Conjoint Segmentation is a Choice-Based Conjoint variant with the aim to provide detailed information on the sample with several segments of respondents presented as part of the analysis. 

The experimental design is created using methods that employ Federov's exchange algorithm so that the final design is D-optimal and nearly orthogonal. The algorithm explores the complete space of possible designs for the best given specified parameters. It is expected that each option (variable level) is present approximately equal number of times compared to other options.  The total number of versions varies depending on the setup, but having more than a hundred versions for large setups is common. 

The core analysis of respondents' preferences is performed with help of Hierarchical Bayesian Multinomial Logit model. Bayesian model is estimated with Hybrid Gibbs Sampler with a random Metropolis step MCMC. The number of burn-in iterations is determined automatically when there's enough evidence for convergence.

The model takes into account properties of other packages presented in a task when respondent makes a choice. The choice probability correspond to the logit transformation of the linear combination of utility scores of the packages in the task. Respondents are analysed individually, with their preference scores being a realization of pooled "average" opinion which follows a Normal distribution, at the same time reflecting their individual preferences. As a result, raw Logit coefficients are available for every respondent.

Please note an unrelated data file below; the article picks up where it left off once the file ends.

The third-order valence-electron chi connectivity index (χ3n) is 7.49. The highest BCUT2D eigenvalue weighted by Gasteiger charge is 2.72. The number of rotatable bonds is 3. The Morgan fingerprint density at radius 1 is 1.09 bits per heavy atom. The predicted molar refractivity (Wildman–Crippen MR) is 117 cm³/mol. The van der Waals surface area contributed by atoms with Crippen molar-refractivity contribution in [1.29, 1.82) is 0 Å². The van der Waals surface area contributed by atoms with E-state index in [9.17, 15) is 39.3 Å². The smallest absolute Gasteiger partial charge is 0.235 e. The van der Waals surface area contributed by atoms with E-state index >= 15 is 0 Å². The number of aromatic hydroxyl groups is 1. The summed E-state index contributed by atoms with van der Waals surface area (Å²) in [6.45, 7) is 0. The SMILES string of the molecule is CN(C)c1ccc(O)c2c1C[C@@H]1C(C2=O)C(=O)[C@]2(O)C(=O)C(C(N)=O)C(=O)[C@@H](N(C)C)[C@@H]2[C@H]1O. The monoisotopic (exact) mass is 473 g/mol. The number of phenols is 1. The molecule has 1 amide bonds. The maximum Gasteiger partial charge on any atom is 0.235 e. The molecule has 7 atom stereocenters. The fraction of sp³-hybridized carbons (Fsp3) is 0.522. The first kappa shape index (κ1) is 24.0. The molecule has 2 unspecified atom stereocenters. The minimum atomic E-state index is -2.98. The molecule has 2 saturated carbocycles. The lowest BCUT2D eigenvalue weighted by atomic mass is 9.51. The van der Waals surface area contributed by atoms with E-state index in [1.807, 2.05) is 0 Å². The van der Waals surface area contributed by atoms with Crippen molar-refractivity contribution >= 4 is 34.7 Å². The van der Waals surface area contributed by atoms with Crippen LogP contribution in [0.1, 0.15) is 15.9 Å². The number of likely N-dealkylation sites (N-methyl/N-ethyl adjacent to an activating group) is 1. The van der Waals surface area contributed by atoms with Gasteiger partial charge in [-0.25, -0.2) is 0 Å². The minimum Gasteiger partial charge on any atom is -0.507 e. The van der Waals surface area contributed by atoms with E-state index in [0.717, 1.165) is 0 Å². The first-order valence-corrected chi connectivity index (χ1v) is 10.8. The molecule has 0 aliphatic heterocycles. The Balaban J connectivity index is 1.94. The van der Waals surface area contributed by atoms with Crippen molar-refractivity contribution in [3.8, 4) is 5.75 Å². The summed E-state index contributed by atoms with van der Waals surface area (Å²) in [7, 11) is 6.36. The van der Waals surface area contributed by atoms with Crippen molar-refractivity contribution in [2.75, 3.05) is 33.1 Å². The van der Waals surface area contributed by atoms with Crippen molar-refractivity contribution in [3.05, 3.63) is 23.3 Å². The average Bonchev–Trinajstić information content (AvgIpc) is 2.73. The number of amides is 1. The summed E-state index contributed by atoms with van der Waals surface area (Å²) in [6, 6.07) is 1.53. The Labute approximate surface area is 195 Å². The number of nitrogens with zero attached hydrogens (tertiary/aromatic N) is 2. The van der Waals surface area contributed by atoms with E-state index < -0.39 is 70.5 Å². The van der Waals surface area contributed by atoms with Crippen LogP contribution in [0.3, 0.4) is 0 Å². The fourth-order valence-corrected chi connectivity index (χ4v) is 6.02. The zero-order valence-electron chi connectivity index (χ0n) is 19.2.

Segmentation analysis consists of two stages. First, Gaussian Mixture Clustering model is applied over conjoint raw coefficients to determine a number of clusters with respondents that share similar opinions. Secondly, a number of tests is performed using available data on respondents' traits and answers to other survey questions, to find the most relevant features that would explain dissimilarity of one cluster from the others.

The statistics page shows several elements: segmentation results, market simulator, Attribute Importance values, Preference Likelihood, and Utility scores impact.
In market simulator, Preference Likelihood mode assumes a state of the market when two packages exist: an average one, and the chosen one. With such settings it is possible to see how market share of the chosen package change with a change of the attributes.
Utility scores mode uses raw Logit coefficients of the chosen package. In this setting an average package gets a score of 0.
Importance values for each attribute, calculated as shares of ranges of utility scores. The higher importance, the higher impact a decision on the attribute has on the package's market share.

Export includes:

  • Raw coefficients export: Logit coefficients and cluster assignment for each respondent 
  • Summary Excel: Attribute Importance; Preference Likelihood and Utility Score impact
  • Raw data Export: data on what each respondent saw, and what decision was made on each task;
Did this answer your question?